I like reading Zen stories, which always lead me to search my soul. This account captures my heart:
"Is there anything I can do to make myself enlightened?" the disciple asked the holy one.
"As little as you can do to make the sun rise in the morning," the holy one replied.
"Then of what use are the spiritual exercises you prescribe?" said the disciple.
"To make sure you are not asleep when the sun begins to rise," answered the holy one.
The story illustrates a question for us: Are we asleep when opportunities to do good, to make a difference in our life and of others come our way? Are we asleep to recognize God's abiding presence and love for us every day?
Jesus himself asked this question to his disciples at Gethsemane before his arrest: "Why are you asleep?" (Luke 22:46).
I did not know that I was "asleep" until I participated in my first spiritual retreat. I did not realize that my mind was preoccupied with words -- nonstop words. I missed many things in life, missed meaningful encounters because my mind was somewhere else.
My spiritual director at the retreat asked me to learn to focus on my breath. I thought, "Oh, piece of cake!" But what did I know? It took me five years to at least experience a tiny bit of that awareness.
Every time I focused on my breath, my mind would wander recklessly. My spiritual director patiently listened to my babbles and finally would say, "Go back to your breathing." This happened again and again.
I wondered when would she assign a scripture text for my reflection. There was no spiritual-ity in my breath, I protested inwardly.
A day came when I heard a gentle voice -- "that is God's breath!" Wow, God breathing in and on me 24 hours a day, every minute, every second and I was not aware. It is true --- Emmanuel, God with us!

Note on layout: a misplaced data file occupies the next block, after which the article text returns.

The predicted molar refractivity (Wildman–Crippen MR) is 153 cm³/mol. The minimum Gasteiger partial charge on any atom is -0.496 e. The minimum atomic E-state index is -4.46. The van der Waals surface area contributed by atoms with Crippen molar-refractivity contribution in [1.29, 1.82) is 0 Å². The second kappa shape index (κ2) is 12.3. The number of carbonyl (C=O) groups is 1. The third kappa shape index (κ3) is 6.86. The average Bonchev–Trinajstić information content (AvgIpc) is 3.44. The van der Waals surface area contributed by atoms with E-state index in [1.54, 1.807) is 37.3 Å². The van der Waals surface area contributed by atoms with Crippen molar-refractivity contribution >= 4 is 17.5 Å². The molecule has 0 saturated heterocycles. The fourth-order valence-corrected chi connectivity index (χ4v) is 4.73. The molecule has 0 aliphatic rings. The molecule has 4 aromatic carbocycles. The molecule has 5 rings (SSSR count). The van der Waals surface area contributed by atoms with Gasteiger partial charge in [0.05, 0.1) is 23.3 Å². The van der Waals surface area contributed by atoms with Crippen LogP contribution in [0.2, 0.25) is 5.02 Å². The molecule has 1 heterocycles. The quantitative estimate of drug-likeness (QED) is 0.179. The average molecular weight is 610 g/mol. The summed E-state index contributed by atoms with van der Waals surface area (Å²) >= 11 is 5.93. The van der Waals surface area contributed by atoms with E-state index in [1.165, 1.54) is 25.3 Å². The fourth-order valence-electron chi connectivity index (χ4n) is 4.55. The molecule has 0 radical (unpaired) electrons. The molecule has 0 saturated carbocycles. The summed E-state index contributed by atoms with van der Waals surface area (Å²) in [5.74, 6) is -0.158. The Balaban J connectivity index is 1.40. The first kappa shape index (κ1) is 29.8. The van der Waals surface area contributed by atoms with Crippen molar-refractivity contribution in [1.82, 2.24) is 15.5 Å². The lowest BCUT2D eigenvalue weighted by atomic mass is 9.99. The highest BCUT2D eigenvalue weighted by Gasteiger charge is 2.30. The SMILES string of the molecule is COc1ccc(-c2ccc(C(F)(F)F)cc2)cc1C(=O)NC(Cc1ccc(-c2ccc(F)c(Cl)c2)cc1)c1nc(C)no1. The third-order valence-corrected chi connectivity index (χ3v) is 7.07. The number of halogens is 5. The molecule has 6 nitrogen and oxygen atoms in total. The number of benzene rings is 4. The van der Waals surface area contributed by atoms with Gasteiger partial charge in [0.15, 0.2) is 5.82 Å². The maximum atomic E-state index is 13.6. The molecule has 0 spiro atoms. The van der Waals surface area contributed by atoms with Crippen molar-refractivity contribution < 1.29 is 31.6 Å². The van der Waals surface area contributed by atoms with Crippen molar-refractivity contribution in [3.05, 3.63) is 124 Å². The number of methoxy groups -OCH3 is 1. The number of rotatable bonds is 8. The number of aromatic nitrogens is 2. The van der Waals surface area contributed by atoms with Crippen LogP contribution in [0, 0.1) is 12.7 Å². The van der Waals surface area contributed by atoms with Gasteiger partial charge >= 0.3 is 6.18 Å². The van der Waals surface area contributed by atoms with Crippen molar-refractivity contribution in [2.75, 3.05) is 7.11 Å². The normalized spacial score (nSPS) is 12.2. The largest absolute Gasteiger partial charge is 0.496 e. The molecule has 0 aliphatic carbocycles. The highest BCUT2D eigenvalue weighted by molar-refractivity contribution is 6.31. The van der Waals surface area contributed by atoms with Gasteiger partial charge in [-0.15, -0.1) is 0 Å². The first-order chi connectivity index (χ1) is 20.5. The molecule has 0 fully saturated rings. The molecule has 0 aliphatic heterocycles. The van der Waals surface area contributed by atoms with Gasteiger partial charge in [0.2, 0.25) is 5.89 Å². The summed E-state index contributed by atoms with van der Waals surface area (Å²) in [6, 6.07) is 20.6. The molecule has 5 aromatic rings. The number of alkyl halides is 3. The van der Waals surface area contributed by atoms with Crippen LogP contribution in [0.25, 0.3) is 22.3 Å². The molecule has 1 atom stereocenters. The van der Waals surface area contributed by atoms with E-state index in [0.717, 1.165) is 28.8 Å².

Awareness is spirituality. It is prayer.
"Prayer does not change God. It changes us," a saint once said.
If we are "asleep" and not aware of what we are about in life, no change, no growth is possible. When we train our mind to focus, we heighten our awareness and recognize our gifts and limitations. We are awake to celebrate successes and learn from our failures.
I thank God for waking me to experience the reality of his love. I thank my spiritual director for accompanying me patiently in this spiritual journey. Those five years were well worth it to take the initial step to the longest journey inward to find myself ... and there to find God.
-- Onie Mision-Reed is the director of Pastoral Care at Lourdes Health Network in Pasco. Questions and comments should be directed to editor Lucy Luginbill in care of the Tri-City Herald newsroom, 333 W. Canal Drive, Kennewick, WA 99336. Or email email@example.com.